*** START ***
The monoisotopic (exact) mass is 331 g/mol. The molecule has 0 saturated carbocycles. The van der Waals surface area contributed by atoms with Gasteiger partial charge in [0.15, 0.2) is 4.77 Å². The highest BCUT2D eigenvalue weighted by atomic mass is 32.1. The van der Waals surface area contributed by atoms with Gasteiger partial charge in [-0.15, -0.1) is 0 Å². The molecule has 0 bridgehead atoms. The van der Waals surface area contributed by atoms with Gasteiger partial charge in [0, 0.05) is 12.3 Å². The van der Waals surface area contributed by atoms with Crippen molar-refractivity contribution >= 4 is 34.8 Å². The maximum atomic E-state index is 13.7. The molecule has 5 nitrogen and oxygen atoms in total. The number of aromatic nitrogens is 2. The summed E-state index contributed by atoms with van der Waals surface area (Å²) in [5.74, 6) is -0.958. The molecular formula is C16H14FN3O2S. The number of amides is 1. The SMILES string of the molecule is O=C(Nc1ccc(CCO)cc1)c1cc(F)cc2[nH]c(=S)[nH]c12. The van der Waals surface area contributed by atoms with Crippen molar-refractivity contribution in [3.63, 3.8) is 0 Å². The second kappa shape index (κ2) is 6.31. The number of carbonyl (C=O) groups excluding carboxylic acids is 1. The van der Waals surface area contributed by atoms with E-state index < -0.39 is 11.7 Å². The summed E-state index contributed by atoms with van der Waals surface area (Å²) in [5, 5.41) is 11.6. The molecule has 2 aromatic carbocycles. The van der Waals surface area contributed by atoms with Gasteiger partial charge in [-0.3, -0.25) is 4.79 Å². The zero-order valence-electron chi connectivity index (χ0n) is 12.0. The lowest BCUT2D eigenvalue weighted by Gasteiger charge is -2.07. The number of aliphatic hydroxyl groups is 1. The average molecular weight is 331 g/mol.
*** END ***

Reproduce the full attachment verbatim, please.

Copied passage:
The monoisotopic (exact) mass is 331 g/mol. The molecule has 0 saturated carbocycles. The van der Waals surface area contributed by atoms with Gasteiger partial charge in [0.15, 0.2) is 4.77 Å². The highest BCUT2D eigenvalue weighted by atomic mass is 32.1. The van der Waals surface area contributed by atoms with Gasteiger partial charge in [-0.15, -0.1) is 0 Å². The molecule has 0 bridgehead atoms. The van der Waals surface area contributed by atoms with Gasteiger partial charge in [0, 0.05) is 12.3 Å². The van der Waals surface area contributed by atoms with Crippen molar-refractivity contribution >= 4 is 34.8 Å². The maximum atomic E-state index is 13.7. The molecule has 5 nitrogen and oxygen atoms in total. The number of aromatic nitrogens is 2. The summed E-state index contributed by atoms with van der Waals surface area (Å²) in [5.74, 6) is -0.958. The molecular formula is C16H14FN3O2S. The number of amides is 1. The SMILES string of the molecule is O=C(Nc1ccc(CCO)cc1)c1cc(F)cc2[nH]c(=S)[nH]c12. The van der Waals surface area contributed by atoms with Crippen molar-refractivity contribution in [3.63, 3.8) is 0 Å². The second kappa shape index (κ2) is 6.31. The number of carbonyl (C=O) groups excluding carboxylic acids is 1. The van der Waals surface area contributed by atoms with E-state index < -0.39 is 11.7 Å². The summed E-state index contributed by atoms with van der Waals surface area (Å²) in [5, 5.41) is 11.6. The molecule has 2 aromatic carbocycles. The van der Waals surface area contributed by atoms with Gasteiger partial charge in [-0.3, -0.25) is 4.79 Å². The zero-order valence-electron chi connectivity index (χ0n) is 12.0. The lowest BCUT2D eigenvalue weighted by Gasteiger charge is -2.07. The number of aliphatic hydroxyl groups is 1. The average molecular weight is 331 g/mol.